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Date:      Mon, 21 Sep 2020 23:33:50 -0700
From:      David Christensen <dpchrist@holgerdanske.com>
To:        freebsd-questions@freebsd.org
Subject:   Re: Error message output
Message-ID:  <0dc8a3a4-85d9-7168-f118-b456aafd3910@holgerdanske.com>
In-Reply-To: <20200922005552.4df3c123.freebsd@edvax.de>
References:  <20200920191108.22864e5c.freebsd@edvax.de> <528b2c90-18c4-9e95-a150-67344154c66c@holgerdanske.com> <20200921132139.286b5bda.freebsd@edvax.de> <8b426d6f-6ebe-d1a7-13af-69cffbcb6222@holgerdanske.com> <20200922005552.4df3c123.freebsd@edvax.de>

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On 2020-09-21 15:55, Polytropon wrote:
> On Mon, 21 Sep 2020 15:33:40 -0700, David Christensen wrote:
>> On 2020-09-21 04:21, Polytropon wrote:
>>> On Sun, 20 Sep 2020 22:12:24 -0700, David Christensen wrote:
>>>> On 2020-09-20 10:11, Polytropon wrote:
>>>>> I have a general question. Is it still considered useful to
>>>>> output error messages of a script to standard error?

> Example (from a real script); the following normal usage
> prints to standard output:
> 
> 	% png2pdf.sh mdcc_rg_2020-04-01
> 	 + mdcc_rg_2020-04-01_1.png
> 	 + mdcc_rg_2020-04-01_2.png
> 	 + mdcc_rg_2020-04-01_3.png
> 	-> mdcc_rg_2020-04-01.pdf

So, png2pdf.sh reads mdcc_rg_2020-04-01_1.png, mdcc_rg_2020-04-01_2.png, 
and mdcc_rg_2020-04-01_3.png, and writes mdcc_rg_2020-04-01.pdf?


I would drop the '.sh' extension.


Providing a fractional base file name as an argument and computing input 
and output file names is unconventional.  The FreeBSD convention seems 
to be to use complete file names for arguments.  This allows the user to 
use shell globbing, find(1) and xargs(1), etc., or to wrap this script 
in another script that computes the arguments.


As this program operates on entire files and those files are binary, it 
is tempting to allow input file names on stdin.  I think this idea is 
unconventional and better avoided.


So, I'd go with positional arguments for the input and output file names.

     % png2pdf mdcc_rg_2020-04-01*.png mdcc_rg_2020-04-01.pdf


When the argument list contains two (or more) kinds of things, it can be 
useful to pick one kind for arguments and to pass everything else via 
options:

     % png2pdf -O mdcc_rg_2020-04-01.pdf mdcc_rg_2020-04-01*.png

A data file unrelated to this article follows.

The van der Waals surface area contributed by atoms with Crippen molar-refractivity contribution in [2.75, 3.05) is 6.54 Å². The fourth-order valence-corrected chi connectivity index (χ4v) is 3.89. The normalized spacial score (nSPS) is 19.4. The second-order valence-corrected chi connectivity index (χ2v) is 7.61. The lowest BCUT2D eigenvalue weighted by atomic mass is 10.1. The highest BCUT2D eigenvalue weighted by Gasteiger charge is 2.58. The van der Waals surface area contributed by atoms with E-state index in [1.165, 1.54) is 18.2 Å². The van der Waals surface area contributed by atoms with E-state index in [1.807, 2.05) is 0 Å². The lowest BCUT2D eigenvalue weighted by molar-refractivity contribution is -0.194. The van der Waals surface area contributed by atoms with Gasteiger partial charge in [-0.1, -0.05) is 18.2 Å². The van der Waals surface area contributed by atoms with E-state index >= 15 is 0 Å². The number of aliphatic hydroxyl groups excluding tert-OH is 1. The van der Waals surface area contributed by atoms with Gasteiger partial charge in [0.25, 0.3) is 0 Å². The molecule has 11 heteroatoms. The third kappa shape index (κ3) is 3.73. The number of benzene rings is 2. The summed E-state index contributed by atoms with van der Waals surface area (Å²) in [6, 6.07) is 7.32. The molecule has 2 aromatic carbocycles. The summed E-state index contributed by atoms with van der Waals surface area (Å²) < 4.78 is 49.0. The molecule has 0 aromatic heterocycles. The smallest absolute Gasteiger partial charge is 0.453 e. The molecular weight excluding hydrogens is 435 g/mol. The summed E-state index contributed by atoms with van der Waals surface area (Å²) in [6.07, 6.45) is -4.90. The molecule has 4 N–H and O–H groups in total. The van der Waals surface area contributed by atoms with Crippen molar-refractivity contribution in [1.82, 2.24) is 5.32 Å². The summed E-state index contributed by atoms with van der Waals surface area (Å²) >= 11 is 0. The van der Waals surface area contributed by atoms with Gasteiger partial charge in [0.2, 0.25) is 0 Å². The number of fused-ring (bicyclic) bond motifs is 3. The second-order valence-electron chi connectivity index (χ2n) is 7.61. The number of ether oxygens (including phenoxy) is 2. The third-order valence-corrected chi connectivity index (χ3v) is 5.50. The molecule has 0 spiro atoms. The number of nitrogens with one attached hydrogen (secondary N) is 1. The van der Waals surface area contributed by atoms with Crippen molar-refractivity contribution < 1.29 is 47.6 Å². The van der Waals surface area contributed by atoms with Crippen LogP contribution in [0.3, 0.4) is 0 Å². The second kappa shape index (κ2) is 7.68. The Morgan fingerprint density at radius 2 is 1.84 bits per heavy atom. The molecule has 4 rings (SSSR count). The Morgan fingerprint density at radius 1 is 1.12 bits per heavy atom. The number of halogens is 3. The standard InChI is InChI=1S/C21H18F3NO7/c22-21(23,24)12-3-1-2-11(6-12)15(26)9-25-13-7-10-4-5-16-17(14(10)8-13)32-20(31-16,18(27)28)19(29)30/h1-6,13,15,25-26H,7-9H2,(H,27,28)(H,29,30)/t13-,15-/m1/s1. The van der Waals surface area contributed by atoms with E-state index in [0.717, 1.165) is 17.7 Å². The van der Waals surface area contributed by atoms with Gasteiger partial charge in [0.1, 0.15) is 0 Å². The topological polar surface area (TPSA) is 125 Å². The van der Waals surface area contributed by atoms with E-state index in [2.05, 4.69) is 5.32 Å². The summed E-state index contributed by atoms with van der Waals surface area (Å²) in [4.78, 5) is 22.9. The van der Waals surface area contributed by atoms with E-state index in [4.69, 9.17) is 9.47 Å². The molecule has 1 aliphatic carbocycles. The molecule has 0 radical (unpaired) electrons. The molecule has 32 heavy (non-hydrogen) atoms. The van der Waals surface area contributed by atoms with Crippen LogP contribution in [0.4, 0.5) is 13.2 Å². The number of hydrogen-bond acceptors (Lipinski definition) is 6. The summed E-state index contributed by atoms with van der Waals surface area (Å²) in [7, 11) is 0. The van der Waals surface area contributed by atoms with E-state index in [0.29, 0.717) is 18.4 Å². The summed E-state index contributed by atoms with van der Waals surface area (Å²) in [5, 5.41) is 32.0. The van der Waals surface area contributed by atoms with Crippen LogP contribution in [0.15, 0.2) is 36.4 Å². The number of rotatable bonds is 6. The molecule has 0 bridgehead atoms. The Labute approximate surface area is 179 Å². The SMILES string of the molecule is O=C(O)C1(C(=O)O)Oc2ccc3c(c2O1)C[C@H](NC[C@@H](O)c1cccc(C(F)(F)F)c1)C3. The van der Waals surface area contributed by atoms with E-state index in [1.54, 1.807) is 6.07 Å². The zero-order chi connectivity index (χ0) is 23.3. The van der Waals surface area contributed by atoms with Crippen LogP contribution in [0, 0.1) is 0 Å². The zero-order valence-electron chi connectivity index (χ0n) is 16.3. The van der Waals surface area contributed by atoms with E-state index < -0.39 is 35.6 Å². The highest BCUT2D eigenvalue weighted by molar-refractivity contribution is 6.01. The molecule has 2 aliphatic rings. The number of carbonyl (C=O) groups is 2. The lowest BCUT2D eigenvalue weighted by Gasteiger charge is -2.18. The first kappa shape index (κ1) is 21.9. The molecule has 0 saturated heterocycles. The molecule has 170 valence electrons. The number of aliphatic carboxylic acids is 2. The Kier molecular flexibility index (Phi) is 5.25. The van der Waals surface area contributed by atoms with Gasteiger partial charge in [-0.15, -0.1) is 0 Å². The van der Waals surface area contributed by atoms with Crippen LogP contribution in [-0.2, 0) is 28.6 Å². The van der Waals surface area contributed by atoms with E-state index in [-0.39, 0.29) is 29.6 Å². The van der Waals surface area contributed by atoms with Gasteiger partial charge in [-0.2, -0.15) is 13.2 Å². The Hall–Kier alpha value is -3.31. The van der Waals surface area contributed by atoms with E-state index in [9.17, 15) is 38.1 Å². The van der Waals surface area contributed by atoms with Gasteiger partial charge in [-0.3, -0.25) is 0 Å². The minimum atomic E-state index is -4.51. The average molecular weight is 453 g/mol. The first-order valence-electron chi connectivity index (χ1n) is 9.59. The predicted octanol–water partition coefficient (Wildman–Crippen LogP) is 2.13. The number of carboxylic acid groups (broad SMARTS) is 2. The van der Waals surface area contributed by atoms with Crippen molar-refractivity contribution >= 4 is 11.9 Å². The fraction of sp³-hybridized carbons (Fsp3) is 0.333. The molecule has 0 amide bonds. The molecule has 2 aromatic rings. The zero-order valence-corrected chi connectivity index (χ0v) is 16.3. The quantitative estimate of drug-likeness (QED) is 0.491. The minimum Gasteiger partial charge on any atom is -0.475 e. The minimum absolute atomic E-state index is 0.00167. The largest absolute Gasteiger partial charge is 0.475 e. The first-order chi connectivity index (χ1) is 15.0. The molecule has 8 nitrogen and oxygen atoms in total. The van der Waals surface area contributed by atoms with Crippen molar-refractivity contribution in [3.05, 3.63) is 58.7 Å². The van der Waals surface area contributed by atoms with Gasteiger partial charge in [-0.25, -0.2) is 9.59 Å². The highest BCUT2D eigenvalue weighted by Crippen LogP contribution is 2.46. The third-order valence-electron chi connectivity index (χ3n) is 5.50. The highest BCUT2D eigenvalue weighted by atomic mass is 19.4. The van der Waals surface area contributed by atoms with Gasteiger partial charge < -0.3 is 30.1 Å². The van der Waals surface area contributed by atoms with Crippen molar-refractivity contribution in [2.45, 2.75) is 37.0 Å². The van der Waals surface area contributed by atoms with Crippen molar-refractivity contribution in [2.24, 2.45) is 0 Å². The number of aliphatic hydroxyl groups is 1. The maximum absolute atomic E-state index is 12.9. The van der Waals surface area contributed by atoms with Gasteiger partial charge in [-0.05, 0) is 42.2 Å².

My scripts emit '+' in the first position only when they have invoked 
sh(1) with xtrace enabled.  Outputting '+' otherwise is confusing.


If I wanted to see the input file names as they were processed, I would 
add a verbose option and preface each input file name with "reading". 
The messages would to to stderr.


My similar scripts typically print (to stdout) the bare names of files 
and directories that they change.  If there were multiple possibilities 
-- "writing", "appending", "creating", "updating", "deleting", etc. -- I 
would add prefaces.  The messages would go to stdout.


Messages for files that are not changed would be handled by verbose 
option messages -- "skipping", etc..  The messages would to to stderr.


It is nice to have a quiet option suppresses all output except fatal 
error messages.


For exit value, I use 0 for correct operation and 1 for everything else.


> The typical error cases (input not found, no input specified)
> output to standard error, and there is a non-zero exit code:
> 
> 	% png2pdf.sh nothing
> 	Error: no matching source files for pattern nothing_*.png found, aborting.

The FreeBSD convention seems to be to print the usage message when given 
bad options or arguments:

     Usage: png2pdf.sh [-v] [-q] infile... outfile
            png2pdf.sh [-v] [-q] [-O outfile] infile...


> 	% png2pdf.sh
> 	Convert PNG image files and create PDF
> 	Usage: /opt/bin/png2pdf.sh <pattern>
> 	The source file pattern must lead to files named <pattern>_*.png.
> 	The target file's name will be <pattern>.pdf.

When given no options or arguments, the FreeBSD convention seems to be 
to run the program with a default argument.  If no default makes sense, 
then to print the usage message.


David



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